Omani writer Jokha Alharthi won the International Booker Prize in 2019 for the brilliant Celestial Bodies. Bitter Orange Trees is her new novel, about an Omani student studying at a British university and being torn between assimilating to her new home and ruminating on her past. 


1  Home Theatre by Anthony Lapwood (Te Herenga Waka University Press, $30)

We love it when new local fiction tops the charts! Here’s a hugely enticing summary from the publisher:

Welcome to the Repertory Apartments—where scenes of tenderness and trouble, music and magic, the uncanny and the macabre play out on intimate stages.

A mother and her young son battle an infestation of ants. A bass player is beset by equine hallucinations. A widow seeks a new home with a spare room for guests. A radio factory foreman intercepts queer broadcasts from the future. 

And a time-traveller stranded in a distant corner of the multiverse tries to find his way home.

Moving between the early 20th century and the modern day, this genre-bending collection, spanning the fantastical and the keenly real, introduces an ensemble of remarkable characters—and the fateful building that connects them all.

Um, yes please. We’ll take ten.

2  Wellington Architecture: A Walking Guide by John Walsh & Patrick Reynolds (Massey University Press, $25)

Walk your way around Welly with a chatty and informative guide. Best part? You can say “Shhhhh” and simply close the book without hurting any feelings once you’ve had enoug. 

3  Slow Down, You’re Here by Brannavan Gnanalingam (Lawrence & Gibson, $25)

Claire Mabey just wrote a smashing review of Brannavan’s latest novel, where she describes Slow Down, You’re Here as a “domestic hellscape”. Here’s an excerpt to get your reader’s brain drooling:

“This novel presses a deft finger on the ‘what if’ button on the dashboard of daily life until your adrenal glands are in overdrive. Because there is nothing slow about Slow Down, You’re Here. Its terrific pace is a result of its sleek structure. The action unfolds over 57 short scenes, some just two pages long, that alternate between two primary locations: a family home in Onehunga, Auckland where two little kids are trying to fend for themselves; and an Airbnb in Oneroa, Waiheke Island where their mother, Kavita, is on a sexy, secret getaway with an old flame from her uni days. Through this setup the mundane details of domesticity are flipped, one accident, one decision after another, until we’re neck deep in a thriller that is unerring in its gaze and breathtakingly assured in its ability to show just how precarious our world really is.”

4  Fragments from a Contested Past: Remembrance, Denial and New Zealand History by Joanna Kidman, Vincent O’Malley, Liana MacDonald, Tom Roa and Keziah Wallis (Bridget Williams Books, $15)

This new little number from BWB has become a fixture on the bestsellers over the past few weeks, and for now has even toppled its hot-shot brethren, Imagining Decolonisation.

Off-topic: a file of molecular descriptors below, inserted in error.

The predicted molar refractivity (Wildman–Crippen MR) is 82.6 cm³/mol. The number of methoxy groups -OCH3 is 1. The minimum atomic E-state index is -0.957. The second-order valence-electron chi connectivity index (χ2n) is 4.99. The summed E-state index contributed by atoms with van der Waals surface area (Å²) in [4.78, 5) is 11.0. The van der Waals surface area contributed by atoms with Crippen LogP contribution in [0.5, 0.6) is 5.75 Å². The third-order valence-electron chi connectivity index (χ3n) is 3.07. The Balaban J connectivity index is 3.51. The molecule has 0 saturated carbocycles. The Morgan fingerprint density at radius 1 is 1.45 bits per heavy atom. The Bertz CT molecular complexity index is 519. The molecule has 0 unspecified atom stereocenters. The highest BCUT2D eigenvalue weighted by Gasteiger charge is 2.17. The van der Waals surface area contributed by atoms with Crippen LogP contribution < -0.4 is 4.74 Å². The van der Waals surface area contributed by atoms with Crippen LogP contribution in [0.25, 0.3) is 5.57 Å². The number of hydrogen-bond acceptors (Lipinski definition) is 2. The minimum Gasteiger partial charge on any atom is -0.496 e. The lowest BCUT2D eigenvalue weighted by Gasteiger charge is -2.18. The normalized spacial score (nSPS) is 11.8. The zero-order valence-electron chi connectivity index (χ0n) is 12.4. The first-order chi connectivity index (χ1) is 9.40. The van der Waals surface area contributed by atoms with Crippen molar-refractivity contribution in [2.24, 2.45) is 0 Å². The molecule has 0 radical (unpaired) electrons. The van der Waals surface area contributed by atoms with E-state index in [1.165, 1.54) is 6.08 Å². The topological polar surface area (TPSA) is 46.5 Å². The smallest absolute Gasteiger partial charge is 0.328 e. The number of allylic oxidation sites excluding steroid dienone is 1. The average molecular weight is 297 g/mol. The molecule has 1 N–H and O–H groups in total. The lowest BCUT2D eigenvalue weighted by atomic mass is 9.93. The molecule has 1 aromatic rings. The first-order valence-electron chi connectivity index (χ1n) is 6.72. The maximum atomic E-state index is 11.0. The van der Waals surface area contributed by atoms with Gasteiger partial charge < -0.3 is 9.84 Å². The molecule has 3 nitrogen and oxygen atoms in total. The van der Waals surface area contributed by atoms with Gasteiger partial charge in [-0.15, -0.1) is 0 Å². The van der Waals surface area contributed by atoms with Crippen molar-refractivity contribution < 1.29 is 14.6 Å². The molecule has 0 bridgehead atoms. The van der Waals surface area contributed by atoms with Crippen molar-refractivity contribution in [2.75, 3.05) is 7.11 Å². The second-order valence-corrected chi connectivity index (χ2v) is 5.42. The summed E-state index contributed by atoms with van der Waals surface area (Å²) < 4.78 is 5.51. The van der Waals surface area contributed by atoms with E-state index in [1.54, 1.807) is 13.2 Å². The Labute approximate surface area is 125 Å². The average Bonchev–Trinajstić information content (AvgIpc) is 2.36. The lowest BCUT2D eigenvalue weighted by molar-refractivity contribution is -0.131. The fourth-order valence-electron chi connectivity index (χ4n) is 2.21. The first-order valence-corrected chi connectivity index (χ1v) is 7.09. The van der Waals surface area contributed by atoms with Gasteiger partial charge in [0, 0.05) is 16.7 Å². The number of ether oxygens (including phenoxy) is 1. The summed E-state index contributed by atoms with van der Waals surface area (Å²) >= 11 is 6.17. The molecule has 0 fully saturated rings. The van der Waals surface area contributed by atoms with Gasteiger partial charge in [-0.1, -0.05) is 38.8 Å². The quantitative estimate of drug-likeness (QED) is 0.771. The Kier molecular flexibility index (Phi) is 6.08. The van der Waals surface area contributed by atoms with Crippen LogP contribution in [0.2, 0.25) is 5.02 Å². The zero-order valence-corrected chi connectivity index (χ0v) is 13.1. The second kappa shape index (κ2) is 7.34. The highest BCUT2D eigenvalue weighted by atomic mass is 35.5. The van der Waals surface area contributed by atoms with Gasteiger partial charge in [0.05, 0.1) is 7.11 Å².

5  Robin White: Something is Happening Here by Sarah Farrar, Jill Trevelyan & Nina Tonga (Te Papa Press, $70)

Te Papa has just opened a major, free-entry exhibition featuring more than 50 portraits and landscapes from Robin White’s career, and there’s a lovely hardback of over 150 works to go alongside it. Don’t fret, Aucklanders – the exhibition heads to the Big Smoke in late October.   

6  Grand: Becoming My Mother’s Daughter by Noelle McCarthy (Penguin, $35)

7  Greta & Valdin by Rebecca K Reilly (Te Herenga Waka University Press, $35)

8  Beats of the Pa’u by Maria Samuela (Te Herenga Waka University Press, $30)

The first short story collection by Maria Samuela. Audrey Brown-Pereira wrote a praise-ful review, describing the work as “intimate, beautifully-crafted stories of first and second generation Cook Islanders living in New Zealand since the 1950s.” Give it a nudge.

9  Imagining Decolonisation by Rebecca Kiddle, Bianca Elkington, Moana Jackson, Ocean Ripeka Mercier, Mike Ross, Jennie Smeaton and Amanda Thomas (Bridget Williams Books, $15)

The bread and butter of the bestsellers. 

10  Aroha: Māori Wisdom for a Contented Life Lived in Harmony with our Planet by Hinemoa Elder (Penguin Random House, $30)

It’s back! Aroha dominated the bestsellers last year and was sprinkled with stardust by Oprah, but it’s been away on sabbatical for a few months – until now. Pick up a copy and enjoy a pinch of wisdom with your morning coffee. 

The Spinoff Review of Books is proudly brought to you by Unity Books, recently named 2020 International Book Store of the Year, London Book Fair, and Creative New Zealand. Visit Unity Books Wellington or Unity Books Auckland online stores today. 

Mad Chapman, Editor
Aotearoa continues to adapt to a new reality and The Spinoff is right there, sorting fact from fiction to bring you the latest updates and biggest stories. Help us continue this coverage, and so much more, by supporting The Spinoff Members.Madeleine Chapman, EditorJoin Members

Get The Spinoff
in your inbox